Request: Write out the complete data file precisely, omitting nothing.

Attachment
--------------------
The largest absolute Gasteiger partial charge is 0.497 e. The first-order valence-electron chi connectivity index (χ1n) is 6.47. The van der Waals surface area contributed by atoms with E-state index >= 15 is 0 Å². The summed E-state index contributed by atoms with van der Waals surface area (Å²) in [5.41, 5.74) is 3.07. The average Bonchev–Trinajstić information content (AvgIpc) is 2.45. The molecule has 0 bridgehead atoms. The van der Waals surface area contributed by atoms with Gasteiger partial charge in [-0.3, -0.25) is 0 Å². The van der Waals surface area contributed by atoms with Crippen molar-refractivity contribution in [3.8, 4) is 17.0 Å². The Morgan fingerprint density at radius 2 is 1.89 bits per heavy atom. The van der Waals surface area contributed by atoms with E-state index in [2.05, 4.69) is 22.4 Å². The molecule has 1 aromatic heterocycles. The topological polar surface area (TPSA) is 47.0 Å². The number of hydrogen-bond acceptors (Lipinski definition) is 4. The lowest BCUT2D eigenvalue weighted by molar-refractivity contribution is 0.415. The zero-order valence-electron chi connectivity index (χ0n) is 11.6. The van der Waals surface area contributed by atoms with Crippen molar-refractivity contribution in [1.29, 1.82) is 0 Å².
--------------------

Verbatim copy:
The largest absolute Gasteiger partial charge is 0.497 e. The first-order valence-electron chi connectivity index (χ1n) is 6.47. The van der Waals surface area contributed by atoms with E-state index >= 15 is 0 Å². The summed E-state index contributed by atoms with van der Waals surface area (Å²) in [5.41, 5.74) is 3.07. The average Bonchev–Trinajstić information content (AvgIpc) is 2.45. The molecule has 0 bridgehead atoms. The van der Waals surface area contributed by atoms with Gasteiger partial charge in [-0.3, -0.25) is 0 Å². The van der Waals surface area contributed by atoms with Crippen molar-refractivity contribution in [3.8, 4) is 17.0 Å². The Morgan fingerprint density at radius 2 is 1.89 bits per heavy atom. The van der Waals surface area contributed by atoms with E-state index in [2.05, 4.69) is 22.4 Å². The molecule has 1 aromatic heterocycles. The topological polar surface area (TPSA) is 47.0 Å². The number of hydrogen-bond acceptors (Lipinski definition) is 4. The lowest BCUT2D eigenvalue weighted by molar-refractivity contribution is 0.415. The zero-order valence-electron chi connectivity index (χ0n) is 11.6. The van der Waals surface area contributed by atoms with Crippen molar-refractivity contribution in [1.29, 1.82) is 0 Å².